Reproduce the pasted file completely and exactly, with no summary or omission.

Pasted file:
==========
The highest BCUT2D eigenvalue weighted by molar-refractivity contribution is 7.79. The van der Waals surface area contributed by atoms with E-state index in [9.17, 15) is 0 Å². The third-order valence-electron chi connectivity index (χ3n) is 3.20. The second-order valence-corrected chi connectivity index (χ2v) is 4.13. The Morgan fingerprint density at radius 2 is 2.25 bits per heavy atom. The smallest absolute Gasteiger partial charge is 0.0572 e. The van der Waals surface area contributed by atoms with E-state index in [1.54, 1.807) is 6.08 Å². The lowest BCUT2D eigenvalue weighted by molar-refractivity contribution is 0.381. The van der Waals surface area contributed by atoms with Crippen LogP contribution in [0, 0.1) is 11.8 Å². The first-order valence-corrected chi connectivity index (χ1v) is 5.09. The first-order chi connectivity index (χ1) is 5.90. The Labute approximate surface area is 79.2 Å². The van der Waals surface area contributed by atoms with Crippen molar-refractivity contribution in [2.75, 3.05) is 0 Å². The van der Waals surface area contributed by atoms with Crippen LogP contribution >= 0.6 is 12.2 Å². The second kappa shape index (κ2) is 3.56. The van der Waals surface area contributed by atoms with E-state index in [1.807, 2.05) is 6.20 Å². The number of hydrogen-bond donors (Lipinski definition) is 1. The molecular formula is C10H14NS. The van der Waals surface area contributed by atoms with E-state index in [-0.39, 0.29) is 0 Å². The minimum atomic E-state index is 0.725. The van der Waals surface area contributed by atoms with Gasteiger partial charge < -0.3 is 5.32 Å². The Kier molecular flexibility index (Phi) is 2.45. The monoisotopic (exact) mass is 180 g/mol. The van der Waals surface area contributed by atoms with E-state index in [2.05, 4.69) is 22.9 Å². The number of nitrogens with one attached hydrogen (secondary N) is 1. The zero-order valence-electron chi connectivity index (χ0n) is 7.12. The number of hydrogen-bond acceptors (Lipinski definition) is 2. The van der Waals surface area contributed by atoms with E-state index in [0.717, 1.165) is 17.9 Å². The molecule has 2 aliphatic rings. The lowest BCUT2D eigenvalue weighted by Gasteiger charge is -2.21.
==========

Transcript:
The highest BCUT2D eigenvalue weighted by molar-refractivity contribution is 7.79. The van der Waals surface area contributed by atoms with E-state index in [9.17, 15) is 0 Å². The third-order valence-electron chi connectivity index (χ3n) is 3.20. The second-order valence-corrected chi connectivity index (χ2v) is 4.13. The Morgan fingerprint density at radius 2 is 2.25 bits per heavy atom. The smallest absolute Gasteiger partial charge is 0.0572 e. The van der Waals surface area contributed by atoms with E-state index in [1.54, 1.807) is 6.08 Å². The lowest BCUT2D eigenvalue weighted by molar-refractivity contribution is 0.381. The van der Waals surface area contributed by atoms with Crippen LogP contribution in [0, 0.1) is 11.8 Å². The first-order valence-corrected chi connectivity index (χ1v) is 5.09. The first-order chi connectivity index (χ1) is 5.90. The Labute approximate surface area is 79.2 Å². The van der Waals surface area contributed by atoms with Crippen molar-refractivity contribution in [2.75, 3.05) is 0 Å². The van der Waals surface area contributed by atoms with Crippen LogP contribution >= 0.6 is 12.2 Å². The second kappa shape index (κ2) is 3.56. The van der Waals surface area contributed by atoms with E-state index in [1.807, 2.05) is 6.20 Å². The number of hydrogen-bond donors (Lipinski definition) is 1. The molecular formula is C10H14NS. The van der Waals surface area contributed by atoms with E-state index in [-0.39, 0.29) is 0 Å². The minimum atomic E-state index is 0.725. The van der Waals surface area contributed by atoms with Gasteiger partial charge < -0.3 is 5.32 Å². The Kier molecular flexibility index (Phi) is 2.45. The monoisotopic (exact) mass is 180 g/mol. The van der Waals surface area contributed by atoms with E-state index in [2.05, 4.69) is 22.9 Å². The number of nitrogens with one attached hydrogen (secondary N) is 1. The zero-order valence-electron chi connectivity index (χ0n) is 7.12. The number of hydrogen-bond acceptors (Lipinski definition) is 2. The van der Waals surface area contributed by atoms with E-state index in [0.717, 1.165) is 17.9 Å². The molecule has 2 aliphatic rings. The lowest BCUT2D eigenvalue weighted by Gasteiger charge is -2.21.